The Hollywood Foreign Press Association introduced its new officers and gave out $1.6 million in grants on Tuesday at a ceremony long on congratulations (self and otherwise) but short on any recognition of the rocky recent history the new HFPA president is working to overcome.
Incoming HFPA president Theo Kingma (left) has promised a new
era of transparency and journalistic responsibility after the stormy
tenures of his predecessors, Aida Takla-O’Reilly and Philip Berk. Their
terms were marked by legal disputes with a former publicist who alleged kickbacks and conflicts of interest, and with Dick Clark Productions over TV rights to the Golden Globes ceremonies.
Maija Burnett is the Associate Director of Character Animation at CalArts. She’s worked on several blockbuster Hollywood films and has been teaching on subjects in and around the animated figure for years. You know what else she is? An avid photographer. She’s been chronicling her experience of CalArts by way of her Project 365, a daily observational photo diary she’s been keeping of what life at CalArts looks like.
Her photos are all taken by iPhone and, while they could have easily been done by anyone, they represent a person with a very specific eye removed from the hullaballoo of learning. As an educator, she sees the oddity and eccentricities of student life. She’s aware of things like students’ interaction with architecture, unordinary colorscapes, counter cultural pow-wows, and other strange occurrences that anyone else but a teacher would see. Her photos of the school make it seem like the ideological, artsy playground that it is. There are challenges in school but the community is obviously equivalent to a twenty first century artistic salon (at least that’s what it appears to be in the photos). Read More.
Allan Sekula, photographer and CalArts professor, dies at 62
By David Ng
Allan Sekula, a renowned photographer and longtime professor at the California Institute of the Arts whose artistic output centered on the political consequences of maritime commerce and global trade, died in Los Angeles on Saturday.
He was 62 and had been battling advanced cancer, according to CalArts.
He had been on the faculty of CalArts for close to three decades, teaching classes in photography and media.
As a child, Sekula lived in San Pedro and his proximity to one of the the busiest ports in the nation seemed to have greatly affected his work as a photographer. His photography often focused on the shipping industry, ocean travel and commerce.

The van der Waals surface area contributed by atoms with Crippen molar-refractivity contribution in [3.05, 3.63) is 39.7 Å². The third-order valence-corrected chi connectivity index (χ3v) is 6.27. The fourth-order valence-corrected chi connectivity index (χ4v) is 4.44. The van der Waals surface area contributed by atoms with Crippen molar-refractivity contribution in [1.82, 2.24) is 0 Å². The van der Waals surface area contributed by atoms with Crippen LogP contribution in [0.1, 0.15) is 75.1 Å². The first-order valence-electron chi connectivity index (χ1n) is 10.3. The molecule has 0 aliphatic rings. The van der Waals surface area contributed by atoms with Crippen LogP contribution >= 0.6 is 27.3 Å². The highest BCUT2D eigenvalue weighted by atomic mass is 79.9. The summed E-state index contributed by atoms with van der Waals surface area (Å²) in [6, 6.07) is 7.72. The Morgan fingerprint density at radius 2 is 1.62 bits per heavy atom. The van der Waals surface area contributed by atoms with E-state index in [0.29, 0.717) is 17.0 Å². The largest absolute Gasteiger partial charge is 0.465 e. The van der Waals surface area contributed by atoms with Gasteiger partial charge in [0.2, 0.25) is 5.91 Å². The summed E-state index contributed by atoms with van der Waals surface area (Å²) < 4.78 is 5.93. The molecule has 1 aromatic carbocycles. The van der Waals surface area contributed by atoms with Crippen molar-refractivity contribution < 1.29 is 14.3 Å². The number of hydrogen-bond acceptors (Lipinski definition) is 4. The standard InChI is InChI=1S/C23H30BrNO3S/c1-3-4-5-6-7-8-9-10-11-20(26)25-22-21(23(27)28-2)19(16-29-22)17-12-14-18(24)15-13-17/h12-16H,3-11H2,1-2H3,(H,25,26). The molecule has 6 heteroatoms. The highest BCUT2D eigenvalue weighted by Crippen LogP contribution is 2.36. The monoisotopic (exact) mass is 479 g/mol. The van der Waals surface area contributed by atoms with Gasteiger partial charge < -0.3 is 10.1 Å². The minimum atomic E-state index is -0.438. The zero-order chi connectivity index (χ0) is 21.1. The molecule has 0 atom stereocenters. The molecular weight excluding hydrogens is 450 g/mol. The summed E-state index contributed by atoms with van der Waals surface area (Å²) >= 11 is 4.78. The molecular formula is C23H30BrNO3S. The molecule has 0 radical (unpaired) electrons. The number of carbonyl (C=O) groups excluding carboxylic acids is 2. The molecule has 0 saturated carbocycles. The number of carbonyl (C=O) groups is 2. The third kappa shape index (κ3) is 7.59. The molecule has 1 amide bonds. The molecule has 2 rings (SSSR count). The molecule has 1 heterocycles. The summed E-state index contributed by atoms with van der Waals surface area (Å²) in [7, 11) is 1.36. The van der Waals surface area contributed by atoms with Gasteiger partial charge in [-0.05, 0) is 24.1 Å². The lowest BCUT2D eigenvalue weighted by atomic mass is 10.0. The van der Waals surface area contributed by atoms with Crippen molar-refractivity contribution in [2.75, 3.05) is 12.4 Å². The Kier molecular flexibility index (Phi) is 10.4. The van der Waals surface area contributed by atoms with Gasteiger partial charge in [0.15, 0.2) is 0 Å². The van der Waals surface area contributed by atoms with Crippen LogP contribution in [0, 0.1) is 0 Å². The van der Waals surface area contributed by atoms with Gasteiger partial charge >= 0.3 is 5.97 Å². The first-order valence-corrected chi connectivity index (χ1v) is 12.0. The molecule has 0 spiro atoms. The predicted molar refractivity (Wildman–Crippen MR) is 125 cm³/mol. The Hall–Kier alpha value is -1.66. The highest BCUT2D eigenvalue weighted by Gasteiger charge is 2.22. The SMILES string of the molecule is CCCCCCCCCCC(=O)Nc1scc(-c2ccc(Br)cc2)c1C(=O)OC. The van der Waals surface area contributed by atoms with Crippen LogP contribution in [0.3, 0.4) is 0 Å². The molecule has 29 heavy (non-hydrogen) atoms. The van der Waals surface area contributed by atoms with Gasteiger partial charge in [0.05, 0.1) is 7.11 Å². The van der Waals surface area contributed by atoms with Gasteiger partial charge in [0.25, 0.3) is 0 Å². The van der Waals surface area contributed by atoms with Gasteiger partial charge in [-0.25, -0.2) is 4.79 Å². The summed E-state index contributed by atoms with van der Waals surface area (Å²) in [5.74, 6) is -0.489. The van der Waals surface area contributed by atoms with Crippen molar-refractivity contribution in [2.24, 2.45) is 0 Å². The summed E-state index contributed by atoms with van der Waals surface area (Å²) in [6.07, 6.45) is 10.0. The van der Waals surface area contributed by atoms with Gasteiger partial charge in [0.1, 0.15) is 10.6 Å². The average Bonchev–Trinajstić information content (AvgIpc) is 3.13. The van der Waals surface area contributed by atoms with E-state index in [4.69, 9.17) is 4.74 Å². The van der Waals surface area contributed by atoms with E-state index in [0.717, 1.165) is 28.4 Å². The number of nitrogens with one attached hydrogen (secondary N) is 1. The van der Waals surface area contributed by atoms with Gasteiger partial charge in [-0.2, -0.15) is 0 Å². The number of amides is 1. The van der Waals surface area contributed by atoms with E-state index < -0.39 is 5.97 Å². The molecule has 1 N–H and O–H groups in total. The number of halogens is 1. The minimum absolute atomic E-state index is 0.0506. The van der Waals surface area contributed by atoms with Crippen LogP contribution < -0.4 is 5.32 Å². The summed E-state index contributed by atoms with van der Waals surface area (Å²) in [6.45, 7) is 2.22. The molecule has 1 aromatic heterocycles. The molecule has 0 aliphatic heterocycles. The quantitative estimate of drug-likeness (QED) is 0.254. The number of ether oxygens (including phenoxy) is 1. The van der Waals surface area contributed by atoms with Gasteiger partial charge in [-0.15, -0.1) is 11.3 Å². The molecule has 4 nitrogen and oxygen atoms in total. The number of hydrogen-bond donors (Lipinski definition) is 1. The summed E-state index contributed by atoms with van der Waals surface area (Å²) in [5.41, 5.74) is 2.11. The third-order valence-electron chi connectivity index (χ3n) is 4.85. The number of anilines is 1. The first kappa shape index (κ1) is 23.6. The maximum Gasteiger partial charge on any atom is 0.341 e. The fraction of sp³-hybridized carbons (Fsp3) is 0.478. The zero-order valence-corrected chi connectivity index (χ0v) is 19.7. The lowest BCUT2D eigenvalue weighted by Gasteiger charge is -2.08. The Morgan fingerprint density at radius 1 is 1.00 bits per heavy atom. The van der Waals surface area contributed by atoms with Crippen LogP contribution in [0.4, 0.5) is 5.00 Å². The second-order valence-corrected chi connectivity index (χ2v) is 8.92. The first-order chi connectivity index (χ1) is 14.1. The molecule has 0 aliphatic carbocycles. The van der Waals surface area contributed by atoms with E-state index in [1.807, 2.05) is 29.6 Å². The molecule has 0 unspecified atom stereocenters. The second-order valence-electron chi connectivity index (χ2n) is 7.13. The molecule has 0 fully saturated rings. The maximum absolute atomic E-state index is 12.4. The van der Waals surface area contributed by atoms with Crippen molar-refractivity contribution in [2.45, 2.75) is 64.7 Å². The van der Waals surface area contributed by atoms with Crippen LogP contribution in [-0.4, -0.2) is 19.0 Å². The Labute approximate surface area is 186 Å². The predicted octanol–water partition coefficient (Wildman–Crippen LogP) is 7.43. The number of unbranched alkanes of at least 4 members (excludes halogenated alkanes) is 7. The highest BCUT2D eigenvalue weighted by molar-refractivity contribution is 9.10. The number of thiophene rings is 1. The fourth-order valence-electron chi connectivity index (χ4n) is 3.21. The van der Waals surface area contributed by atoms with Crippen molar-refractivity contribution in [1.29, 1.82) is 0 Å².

A 1996 solo exhibit at the Santa Monica Museum of Art featured Sekula's photographs of famous ports around the world as well as images of the ocean. A Times review called the show "a handsome combination of romance and realism, intimacy and detachment." Read More.
Died Allan Sekula, passionate critic of the documentary image
By Jose Marmeleira
With an activity that spanned an important theoretical work, Allan Sekula questioned the limits and possibilities of the documentary record in photography, video and film. Was an artist-filmmaker who never gave up know the face of the world. Died on Saturday at age 62.
Artist for whom art should be more than art, taking a social and political responsibility, Allan Sekula died last Saturday, aged 62, a victim of cancer. Teacher, theorist, author, filmmaker and critic, left a complex and influential work in the field of photography and documentary film, always guided by a theoretical acutely not spared capitalism, globalization, and most recently, the world of art.
In the 1970s, it was noted in performance and installation, but it was in the 1980s when, alongside Martha Rosler and Fred Lonidier contributed to the reemergence of the photographic image in the context of the neo-avant-gardes, who signed his name in canon of contemporary art. Based on the models of photomontage and political documentary, Sekula distinguished himself by rejecting the alleged neutrality of conceptualism, stressing the importance of political and historical contingencies that determined that current practices.
On the other hand, expressed an interest in the regional cultures of the U.S. and recovering the legacy of the Film and Photo League (collective 1930s that used film and photography as instruments of social transformation) and draft the Farm Security Administration (which took part, among others, Walker Evans and Lange). But his intention was never to pursue the practice of documentary photography as if it were independent of appropriations or unrelated uses. And in his most famous essays, Dismantling Modernism, Reinventing Documentary (1984), states his skepticism: the pretense of photography in achieving any kind of political efficacy always bumps in the conventions of discourse and institutional frameworks. Read More.